counsels and influences of the Spirit, and by the word of
       God. --Rom. viii. 1.
    {To walk by faith} (Script.), to live in the firm belief of
       the gospel and its promises, and to rely on Christ for
       salvation. --2 Cor. v. 7.
    {To walk in darkness} (Script.), to live in ignorance, error,
       and sin. --1 John i. 6.
    {To walk in the flesh} (Script.), to live this natural life,
       which is subject to infirmities and calamities. --2 Cor.
       x. 3.
    {To walk in the light} (Script.), to live in the practice of
       religion, and to enjoy its consolations. --1 John i. 7.
    {To walk over}, in racing, to go over a course at a walk; --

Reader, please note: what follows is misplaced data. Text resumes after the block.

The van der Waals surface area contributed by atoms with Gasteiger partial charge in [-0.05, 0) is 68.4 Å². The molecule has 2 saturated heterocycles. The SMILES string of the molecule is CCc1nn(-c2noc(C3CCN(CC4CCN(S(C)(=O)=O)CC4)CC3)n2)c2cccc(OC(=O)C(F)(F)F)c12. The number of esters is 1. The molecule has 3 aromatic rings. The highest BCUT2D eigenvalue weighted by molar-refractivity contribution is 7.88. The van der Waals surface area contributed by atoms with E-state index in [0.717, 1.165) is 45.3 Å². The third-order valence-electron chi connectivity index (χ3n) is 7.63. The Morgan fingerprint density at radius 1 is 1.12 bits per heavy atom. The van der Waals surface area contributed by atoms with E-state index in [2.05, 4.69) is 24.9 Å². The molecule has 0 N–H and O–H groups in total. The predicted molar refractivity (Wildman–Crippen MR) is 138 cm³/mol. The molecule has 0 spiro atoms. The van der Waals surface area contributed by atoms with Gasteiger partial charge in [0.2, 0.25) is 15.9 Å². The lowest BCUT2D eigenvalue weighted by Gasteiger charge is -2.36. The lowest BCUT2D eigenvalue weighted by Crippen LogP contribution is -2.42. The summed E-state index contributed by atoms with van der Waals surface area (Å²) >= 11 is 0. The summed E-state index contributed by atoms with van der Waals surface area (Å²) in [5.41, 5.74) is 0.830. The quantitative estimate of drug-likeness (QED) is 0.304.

said of a horse when there is no other entry; hence,
       colloquially, to gain an easy victory in any contest.
    {To walk through the fire} (Script.), to be exercised with
       severe afflictions. --Isa. xliii. 2.
    {To walk with God} (Script.), to live in obedience to his
       commands, and have communion with him.
  4. \Walk\, v. t.
    1. To pass through, over, or upon; to traverse; to
       perambulate; as, to walk the streets.
             As we walk our earthly round.         --Keble.
    2. To cause to walk; to lead, drive, or ride with a slow
       pace; as to walk one's horses. `` I will rather trust . .
       . a thief to walk my ambling gelding.'' --Shak.
    3. [AS. wealcan to roll. See {Walk} to move on foot.] To
       subject, as cloth or yarn, to the fulling process; to
       full. [Obs. or Scot.]
    {To walk the plank}, to walk off the plank into the water and
       be drowned; -- an expression derived from the practice of